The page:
of required supplies, for example blank securities certificates; back-up records, both
computer and manual; and communications with clients.
Recovery of data processing functions in the event of a computer system
failure, communications failure, or the loss or corruption of vital electronic records.
Such plans generally address the back-up and off-site storage of critical data
files; arrangements for back-up data processing facilities; the availability of back-up
communication lines; as well as on-site data security and protection procedures.
Institutions with large, complex transfer agent operations may
have disaster recovery/business resumption plans specifically designed for the securities
transfer area. Institutions with small, non-complex transfer agent operations, may,
instead, develop institution-wide disaster recovery/business resumption plans. In
such cases, examiners should determine that the institution's plans adequately address the
business resumption requirements of the transfer agent area. Examiners, as part of
their pre-examination planning, can review previous Safety and Soundness and Information
Technology (IT) Reports of Examination to obtain information about the institution's disaster
recovery/business resumption plans and data security/data back-up policies. When the
Registered Transfer Agent examination is conducted concurrent with Safety and Soundness or
IT, the EIC is encouraged to coordinate the review of emergency preparedness with the
other EIC's in order to avoid duplication of effort.
Disaster recovery/business resumption plans should be review
and tested periodically to ensure that the plans continue to adequately address current
conditions. For example, where the institution has contracted or otherwise arranged
back-up facilities from third parties, the institution should ensure that third parties
continue to be able to provide the services promised. The results of periodic tests should
be documented in writing and reviewed by the Board, or a designated committee thereof,
which should monitor the progress of any remedial action resulting from the test.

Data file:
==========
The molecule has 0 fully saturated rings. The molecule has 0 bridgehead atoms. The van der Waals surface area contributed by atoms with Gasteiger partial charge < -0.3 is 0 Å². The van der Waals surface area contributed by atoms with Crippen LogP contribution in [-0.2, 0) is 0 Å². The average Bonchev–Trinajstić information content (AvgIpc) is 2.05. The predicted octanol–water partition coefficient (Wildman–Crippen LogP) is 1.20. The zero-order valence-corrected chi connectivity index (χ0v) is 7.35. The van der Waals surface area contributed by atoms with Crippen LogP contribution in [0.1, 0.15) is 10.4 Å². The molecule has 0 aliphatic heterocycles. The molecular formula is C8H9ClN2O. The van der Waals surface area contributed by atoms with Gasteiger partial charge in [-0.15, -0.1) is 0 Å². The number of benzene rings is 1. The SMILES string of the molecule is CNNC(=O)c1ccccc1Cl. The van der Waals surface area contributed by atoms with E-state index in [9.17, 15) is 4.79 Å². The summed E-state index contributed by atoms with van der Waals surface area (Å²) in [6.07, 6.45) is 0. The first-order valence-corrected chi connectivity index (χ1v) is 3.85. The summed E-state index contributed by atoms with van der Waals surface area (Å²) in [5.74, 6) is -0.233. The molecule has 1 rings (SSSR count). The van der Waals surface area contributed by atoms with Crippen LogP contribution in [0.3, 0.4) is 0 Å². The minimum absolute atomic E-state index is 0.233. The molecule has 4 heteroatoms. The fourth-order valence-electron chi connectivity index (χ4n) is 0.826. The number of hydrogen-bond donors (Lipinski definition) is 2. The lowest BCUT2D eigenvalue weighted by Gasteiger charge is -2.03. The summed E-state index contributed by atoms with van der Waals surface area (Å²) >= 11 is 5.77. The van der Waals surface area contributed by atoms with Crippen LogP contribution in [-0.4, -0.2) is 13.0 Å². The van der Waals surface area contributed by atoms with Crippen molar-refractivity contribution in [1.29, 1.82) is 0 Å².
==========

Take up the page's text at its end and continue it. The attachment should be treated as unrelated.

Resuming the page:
The disaster recovery/business resumption requirements for a
small, non-complex transfer agent that limits securities transfer activity to own-bank
stock and employs a manual or simple PC-based operation will be much less extensive and
complex than institutions that transfer securities for third party issuers and maintain
more sophisticated automated systems.
Fingerprinting of Personnel
The Board of Directors and senior management are responsible
for protecting the financial institution from fraud and other acts of dishonesty. 12 U.S.C. 1829 requires financial institutions to take steps to avoid hiring an individual
convicted of dishonest acts. An important step in
protecting the financial institution from potential fraud is the pre-screening of
employees. Some prospective employees, however, provide false information or
references which cannot be substantiated. The repercussions of employing such individuals
may be serious. In addition, current employees may have committed acts of dishonesty or
breaches of trust during their tenure at the bank. An effective way of identifying current and prospective employees with
criminal records is by fingerprinting employees and submitting the
fingerprints to the FBI for analysis.
It's been estimated that 10 percent of the fingerprint cards submitted uncover a criminal
record. As discussed below, the fingerprinting of employees who are directly or
indirectly involved in handing securities certificates is an important requirement for
registered transfer agents.
Securities and Exchange Commission rules require that every
partner, director, officer and employee of a registered transfer agent be fingerprinted.
The fingerprinting requirement is implemented by SEC
Regulation 240.17f-2. As discussed in more detail below, certain individuals may be
exempted from being fingerprinted. Once fingerprinted, the registered transfer agent must
submit the fingerprints to the Attorney General of the United States or its designee for
processing and identification. In practice, fingerprint cards are submitted to the